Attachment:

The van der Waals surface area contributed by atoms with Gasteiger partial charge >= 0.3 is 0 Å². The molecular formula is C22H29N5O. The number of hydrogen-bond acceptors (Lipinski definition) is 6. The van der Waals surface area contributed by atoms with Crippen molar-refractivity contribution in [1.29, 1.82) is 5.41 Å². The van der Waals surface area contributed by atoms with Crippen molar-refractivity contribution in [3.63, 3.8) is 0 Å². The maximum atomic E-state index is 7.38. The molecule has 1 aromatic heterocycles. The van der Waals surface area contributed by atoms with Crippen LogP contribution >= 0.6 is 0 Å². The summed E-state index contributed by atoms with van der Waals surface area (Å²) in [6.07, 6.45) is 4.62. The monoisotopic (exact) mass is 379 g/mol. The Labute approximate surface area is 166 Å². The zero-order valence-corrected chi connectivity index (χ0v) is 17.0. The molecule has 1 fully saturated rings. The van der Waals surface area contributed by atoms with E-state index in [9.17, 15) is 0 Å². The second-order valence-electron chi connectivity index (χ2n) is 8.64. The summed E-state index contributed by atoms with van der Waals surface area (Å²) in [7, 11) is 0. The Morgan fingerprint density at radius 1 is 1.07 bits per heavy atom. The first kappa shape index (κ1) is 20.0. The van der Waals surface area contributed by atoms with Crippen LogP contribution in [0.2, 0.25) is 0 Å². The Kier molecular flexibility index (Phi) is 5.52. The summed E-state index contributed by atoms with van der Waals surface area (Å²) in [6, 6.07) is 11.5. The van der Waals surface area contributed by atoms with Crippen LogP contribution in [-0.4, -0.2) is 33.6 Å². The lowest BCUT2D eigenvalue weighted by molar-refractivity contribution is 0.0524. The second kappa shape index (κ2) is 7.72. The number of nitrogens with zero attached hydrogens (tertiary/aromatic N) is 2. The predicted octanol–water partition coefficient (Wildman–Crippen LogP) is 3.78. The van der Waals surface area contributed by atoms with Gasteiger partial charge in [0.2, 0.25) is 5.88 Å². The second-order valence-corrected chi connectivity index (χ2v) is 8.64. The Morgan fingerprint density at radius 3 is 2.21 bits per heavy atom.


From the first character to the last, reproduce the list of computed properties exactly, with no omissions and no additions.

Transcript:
The van der Waals surface area contributed by atoms with Gasteiger partial charge >= 0.3 is 0 Å². The molecular formula is C22H29N5O. The number of hydrogen-bond acceptors (Lipinski definition) is 6. The van der Waals surface area contributed by atoms with Crippen molar-refractivity contribution in [1.29, 1.82) is 5.41 Å². The van der Waals surface area contributed by atoms with Crippen molar-refractivity contribution in [3.63, 3.8) is 0 Å². The maximum atomic E-state index is 7.38. The molecule has 1 aromatic heterocycles. The van der Waals surface area contributed by atoms with Crippen LogP contribution >= 0.6 is 0 Å². The summed E-state index contributed by atoms with van der Waals surface area (Å²) in [6.07, 6.45) is 4.62. The monoisotopic (exact) mass is 379 g/mol. The Labute approximate surface area is 166 Å². The zero-order valence-corrected chi connectivity index (χ0v) is 17.0. The molecule has 1 fully saturated rings. The van der Waals surface area contributed by atoms with E-state index in [9.17, 15) is 0 Å². The second-order valence-electron chi connectivity index (χ2n) is 8.64. The summed E-state index contributed by atoms with van der Waals surface area (Å²) in [7, 11) is 0. The Morgan fingerprint density at radius 1 is 1.07 bits per heavy atom. The first kappa shape index (κ1) is 20.0. The van der Waals surface area contributed by atoms with Crippen LogP contribution in [0.2, 0.25) is 0 Å². The Kier molecular flexibility index (Phi) is 5.52. The summed E-state index contributed by atoms with van der Waals surface area (Å²) in [6, 6.07) is 11.5. The van der Waals surface area contributed by atoms with Crippen LogP contribution in [-0.4, -0.2) is 33.6 Å². The lowest BCUT2D eigenvalue weighted by molar-refractivity contribution is 0.0524. The second kappa shape index (κ2) is 7.72. The number of nitrogens with zero attached hydrogens (tertiary/aromatic N) is 2. The predicted octanol–water partition coefficient (Wildman–Crippen LogP) is 3.78. The van der Waals surface area contributed by atoms with Gasteiger partial charge in [0.2, 0.25) is 5.88 Å². The second-order valence-corrected chi connectivity index (χ2v) is 8.64. The Morgan fingerprint density at radius 3 is 2.21 bits per heavy atom.